• All the engines are “V” engines. Because a Roots type supercharger fits quite neatly in the “V” valley right on top of the intake, it makes for a very nice package in the engine bay, much more so than a turbo. Turbo-in a V engine is somewhat tricky, most companies use twin turbos, one for each bank of cylinders, and this usually results in a mass of jumbled air piping. The old twin turbo V6s on Audis and 300ZXs were maintainance nightmares. I’m also told that they cause problems with NOx emissions due to the way the cylinders fire, although I can’t claim to understand that particular argument. The new BMW twin turbo V8s have a unique layout - intake is on the outside of the V while exhaust and turbos are on the inside. I can’t imagine the kind of problems those suckers will have out of warranty.

  • Modern Roots type supercharged are very efficient at idle. A bypass valve in the intake tract basically allows the blower to freewheel when the engine is at low loads, meaning that at idle, the power draw of the blower is negligible. The Audi supercharged V6 cars are much more fuel efficient than the V8 models they replaced while offering similar or superior power and torque. A more important metric than power draw is heat produced from the compression process, and in this respect, Roots blowers also produce very little heat when not under load. All the above-mentioned cars use this type of blower.

http://www.eaton.com/Eaton/ProductsServices/ProductsbyCategory/Automotive/RootsSuperchargers/PCT_223743

http://www.eaton.com/Eaton/ProductsServices/ProductsbyCategory/Automotive/RootsSuperchargers/SuperchargersFAQ/index.htm

The other common type of supercharger is the twin screw type. Without going into too much detail, a twin screw blower is quite a bit more efficient (read produce less heat) under load than the Roots type, so are great for power, but do not have the bypass valve and thus are quite inefficient under low loads. Last generation Mercedes AMG cars used the 5.5l V8 with this type of blower, as did the Ford GT super car. They are…powerful, but quite the gas guzzlers. Twin screw superchargers are popular upgrades for cars already equipped with Roots blowers, if one is looking for more power at the expense of worse fuel economy.

So I would disagree with Absolute. Superchargers offer all the advantages of turbocharging, are just as efficient in terms of power, and also offer more efficient packaging and less need for screwy exhaust and intake piping, especially in V-type engines. Car manufacturers are increasingly turning to supercharging, with Audi being the prime example of a marque that has actually gone from turbos to superchargers on their newest models.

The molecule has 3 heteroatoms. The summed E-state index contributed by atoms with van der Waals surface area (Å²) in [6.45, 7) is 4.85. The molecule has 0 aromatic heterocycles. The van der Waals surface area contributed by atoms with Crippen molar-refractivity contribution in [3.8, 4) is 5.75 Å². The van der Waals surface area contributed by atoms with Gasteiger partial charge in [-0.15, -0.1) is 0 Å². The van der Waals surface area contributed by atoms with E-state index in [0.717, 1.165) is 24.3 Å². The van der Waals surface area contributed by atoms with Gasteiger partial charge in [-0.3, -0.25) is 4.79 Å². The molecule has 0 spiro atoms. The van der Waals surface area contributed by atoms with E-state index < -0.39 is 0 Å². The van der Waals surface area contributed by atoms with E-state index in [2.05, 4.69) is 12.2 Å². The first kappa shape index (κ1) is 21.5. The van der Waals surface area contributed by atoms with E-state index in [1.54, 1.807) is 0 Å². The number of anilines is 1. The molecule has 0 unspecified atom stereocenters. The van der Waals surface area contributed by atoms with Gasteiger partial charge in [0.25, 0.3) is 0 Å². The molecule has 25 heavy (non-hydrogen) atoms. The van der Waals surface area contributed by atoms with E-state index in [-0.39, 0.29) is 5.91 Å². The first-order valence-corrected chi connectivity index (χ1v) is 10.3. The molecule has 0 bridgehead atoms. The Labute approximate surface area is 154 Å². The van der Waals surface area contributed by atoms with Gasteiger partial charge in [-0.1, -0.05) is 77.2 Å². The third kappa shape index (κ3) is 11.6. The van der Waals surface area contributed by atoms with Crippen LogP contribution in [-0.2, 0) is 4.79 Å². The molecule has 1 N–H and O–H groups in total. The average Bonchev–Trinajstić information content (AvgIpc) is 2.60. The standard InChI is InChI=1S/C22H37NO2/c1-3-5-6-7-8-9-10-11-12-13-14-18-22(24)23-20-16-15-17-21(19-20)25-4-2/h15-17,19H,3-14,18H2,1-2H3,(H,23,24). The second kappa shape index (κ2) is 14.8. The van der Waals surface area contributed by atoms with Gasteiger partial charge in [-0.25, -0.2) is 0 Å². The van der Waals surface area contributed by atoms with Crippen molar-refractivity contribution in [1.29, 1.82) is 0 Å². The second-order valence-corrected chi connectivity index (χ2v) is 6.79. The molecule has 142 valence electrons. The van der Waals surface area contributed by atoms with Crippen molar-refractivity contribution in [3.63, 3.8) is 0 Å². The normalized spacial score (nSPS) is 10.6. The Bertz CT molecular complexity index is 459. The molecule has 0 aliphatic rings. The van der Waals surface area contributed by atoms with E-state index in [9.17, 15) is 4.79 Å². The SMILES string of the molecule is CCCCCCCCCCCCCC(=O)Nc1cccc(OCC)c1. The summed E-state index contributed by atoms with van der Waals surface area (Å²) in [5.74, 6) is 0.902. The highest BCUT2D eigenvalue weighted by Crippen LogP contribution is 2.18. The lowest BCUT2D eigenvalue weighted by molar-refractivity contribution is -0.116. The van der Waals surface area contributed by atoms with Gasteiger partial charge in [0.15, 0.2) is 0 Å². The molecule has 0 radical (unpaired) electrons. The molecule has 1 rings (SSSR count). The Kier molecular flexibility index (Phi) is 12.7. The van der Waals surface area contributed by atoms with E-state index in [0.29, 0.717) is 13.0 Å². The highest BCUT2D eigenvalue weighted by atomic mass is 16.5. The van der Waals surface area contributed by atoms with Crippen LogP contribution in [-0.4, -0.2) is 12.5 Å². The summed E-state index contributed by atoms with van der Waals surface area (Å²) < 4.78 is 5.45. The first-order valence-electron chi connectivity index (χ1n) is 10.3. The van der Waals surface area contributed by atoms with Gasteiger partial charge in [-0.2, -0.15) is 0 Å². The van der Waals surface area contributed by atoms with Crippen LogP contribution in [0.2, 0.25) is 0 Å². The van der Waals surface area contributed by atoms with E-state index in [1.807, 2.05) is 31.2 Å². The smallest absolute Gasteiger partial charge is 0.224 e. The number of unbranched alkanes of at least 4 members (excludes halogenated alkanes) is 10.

The Yeti does not use the Twincharger engine, they only made one Twincharger engine, it’s a 1.4l and was only used in a few VW models around 05-06. It ultimately proved too complicated and expensive.

Mercedes still use supercharged engines. The C180 puts out about 150bhp and gives 40mpg, while for the C200 the figures are about 180bhp and 39mpg.

In 2009 the 180/200 switched to a turbo direct injection engine and are badged “CGI” instead of the old “Kompressor”.

Oh hello forum poster Inigo Montoya. You are correct in your preference for supercharged vehicles. May I suggest a Ford Mustang GT500? The last generation model with the iron block engine is coming up for quite reasonable prices on the used market.

With the money you save over buying new, you can then pick yourself up a Hellion twin turbo kit. One additional advantage of a supercharger that I didn’t mention is that superchargers essentially operate as a “multiplier” of the pressure differential between the intake and output air, so when you have two turbos blowing into the supercharger, the supercharger applies additional compression to the compressed output of the turbos and you get the magic of compound boost!

aha! you are right. They just didn’t change the suffix. They still call the engines “Tsi”
but now they are sophisticated turbos only with direct injection.

Ignorance fought (and it is still a cracking little engine)

But what I really want is a MkIV Toyota MR2. The concept is an affordable, tiny, powerful, agile platform for a SC 4-banger. I want 200 HP pushing not much more than 2000 lbs of car. And this thread is me bitching.

I think it is partly the way people drive. Turbo lag is a problem passing on a 2 lane road. When you are stuck behind a slow poke you wait to get over the hill or around the bend. The more instant power you have, the less open road you need to get around them safely. Same deal with the 16 valve DOHC 4’s I have been driving. It takes too long to get the rev’s up. But too many people or their car lack the guts to pass. Instead, they fall in behind so closely to force anybody else to pass both. Before long, you have a string of 4-5 and passing is dicey.

If you aren’t going to pass, you won’t demand a car able to.

May I suggest you test drive a Ford with an EcoBoost engine? The EcoBoost is a turbo supercharger, and you’ll see that lag is pretty much eliminated versus older turbo superchargers.